As the cost of petroleum continues to fluctuate from increased global demands and limited supplies, the fuel economy benefits of internal combustion engines will become a central issue in their design, manufacture, and use at the consumer level. Production applications that apply a continuously variable valvetrain system to just the intake side of a gasoline engine can yield notable fuel economy benefits on FTP (Federal Test Procedure--USA) or NEDC (New European Driving Cycle) driving schedules, based on simulations and real vehicle testing. VVA when combined with Direct Injection (DI) in a gasoline engine can deliver even higher fuel efficiencies that are on par with diesel engines. The VVA/DI engine can become strategically important to America and other countries dependent on a gasoline-based transportation economy.
Likewise, the use of a continuously variable valvetrain for the intake side of a gasoline engine coupled with an Early Intake Valve Closing (EIVC) load control strategy can significantly lower engine-out NOx emissions by lowering an engine's effective compression ratio at light and moderate engine loads. What is needed in the art is a simplified, inexpensive, and reliable system for varying the lift, duration, and timing of engine valves which employs relatively few moving parts and affords a relatively small packaging envelope in the engine compartment of a vehicle.
It is a principal object of the present invention to reduce the complexity, cost of manufacture, and difficulty of manufacture of a system for varying the lift, duration, and timing of engine valves.
It is a further object of the present invention to reduce the packaging envelope required for such a system relative to prior art systems.
SUMMARY OF THE INVENTION
Briefly described, a HELP system in accordance with the present invention defines a mechanical VVA device for scheduling poppet combustion valve lift events on an internal combustion engine. Designed for ease of manufacture and reduced cost, the device varies valve lift, duration, and phasing in a dependent manner for one or more banks of engine valves. Using a single electrical rotary actuator per bank of valves to control the VVA device, the lift events can be varied for either or both the exhaust or intake valves, depending on how many such systems are employed. The valve actuation energy comes from a conventional engine camshaft that is driven by a belt or chain. The controlling actuator, which may be powered electrically, may receive its energy from the engine's alternator.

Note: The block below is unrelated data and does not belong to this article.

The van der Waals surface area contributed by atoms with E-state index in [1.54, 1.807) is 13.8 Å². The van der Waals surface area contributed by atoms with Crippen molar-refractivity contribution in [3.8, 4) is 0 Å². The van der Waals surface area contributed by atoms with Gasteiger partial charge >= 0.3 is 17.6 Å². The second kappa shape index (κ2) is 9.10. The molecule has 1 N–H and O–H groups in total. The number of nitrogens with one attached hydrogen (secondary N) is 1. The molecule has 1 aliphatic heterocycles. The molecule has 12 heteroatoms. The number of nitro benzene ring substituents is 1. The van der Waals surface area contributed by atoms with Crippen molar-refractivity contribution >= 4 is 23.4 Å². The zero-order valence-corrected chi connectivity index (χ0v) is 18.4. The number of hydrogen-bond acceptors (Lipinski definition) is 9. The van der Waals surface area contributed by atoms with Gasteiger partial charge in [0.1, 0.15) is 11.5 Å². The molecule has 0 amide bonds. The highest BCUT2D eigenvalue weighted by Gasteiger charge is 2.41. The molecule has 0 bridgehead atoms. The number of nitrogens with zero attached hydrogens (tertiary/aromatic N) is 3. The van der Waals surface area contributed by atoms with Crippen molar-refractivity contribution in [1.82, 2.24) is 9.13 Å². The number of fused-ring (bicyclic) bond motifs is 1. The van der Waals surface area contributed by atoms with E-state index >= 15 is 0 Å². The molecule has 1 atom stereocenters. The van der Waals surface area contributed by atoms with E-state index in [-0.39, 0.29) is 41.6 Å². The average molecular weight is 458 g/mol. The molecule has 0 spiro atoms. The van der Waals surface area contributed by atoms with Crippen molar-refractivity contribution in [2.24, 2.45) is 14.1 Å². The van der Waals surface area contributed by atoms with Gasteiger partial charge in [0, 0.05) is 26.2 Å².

BRIEF DESCRIPTION OF THE DRAWINGS
The present invention will now be described, by way of example, with reference to the accompanying drawings, in which:
FIG. 1 is an isometric view showing an exemplary HELP system, in accordance with the present invention, on a dual valve assembly at a representative camshaft single lobe position;
FIG. 2A is a cross-sectional elevational view of the HELP system in a high engine load mode, showing the rocker roller on the base circle portion of the input camshaft;
FIG. 2B is a cross-sectional elevational view of the HELP system in a high engine load mode, showing the rocker roller on the nose portion of the input camshaft;
FIG. 3A is a cross-sectional elevational view of the HELP system in a low engine load mode, showing the rocker roller on the base circle portion of the input camshaft;
FIG. 3B is a cross-sectional elevational view of the HELP system in a low engine load mode, showing the rocker roller on the nose portion of the input camshaft;
FIG. 4 is a family of representative cam timing, lift, and duration curves for a HELP system in accordance with the present invention; and
FIG. 5 is an exploded isometric drawing of a lifter adjuster assembly for use in the HELP system shown in FIGS. 1-3.
Corresponding reference characters indicate corresponding parts throughout the several views. The exemplification set out herein illustrates one preferred embodiment of the invention, in one form, and such exemplification is not to be construed as limiting the scope of the invention in any manner.
DESCRIPTION OF THE PREFERRED EMBODIMENTS
Full Engine Load Operation
In FIGS. 1-3, a HELP VVA system 100 in accordance with the present invention is shown at one of the inner cylinder locations of a naturally aspirated, inline 4-cylinder gasoline engine. The combustion chambers are typically of the pent roof variety, with four valves per cylinder (two intake, two exhaust). HELP system 100, when applied to intake valves, manages an engine's intake gas exchange process with changes in the angular position of control shaft 1. In FIG. 2A and FIG. 2B, HELP system 100 is shown in a high engine load mode, and in FIG. 3A and FIG. 3B, the HELP system is shown in a low engine load mode. In each of these pairs of figures, a view of the mechanism with the input roller 10 on the base circle portion 40 of cam lobe 6 appears to the left (FIGS. 2A,3A), and a similar view with the input roller 10 on the nose portion 38 of cam lobe 6 (point of maximum lift) appears to the right (FIGS. 2B,3B). Also, note that the front input cam bearing 3, the front control shaft pivot housing 28, lash spring 39, and front output cam bearing 21, as shown in FIG. 1, have been omitted for clarity in explaining the operation of HELP system 100.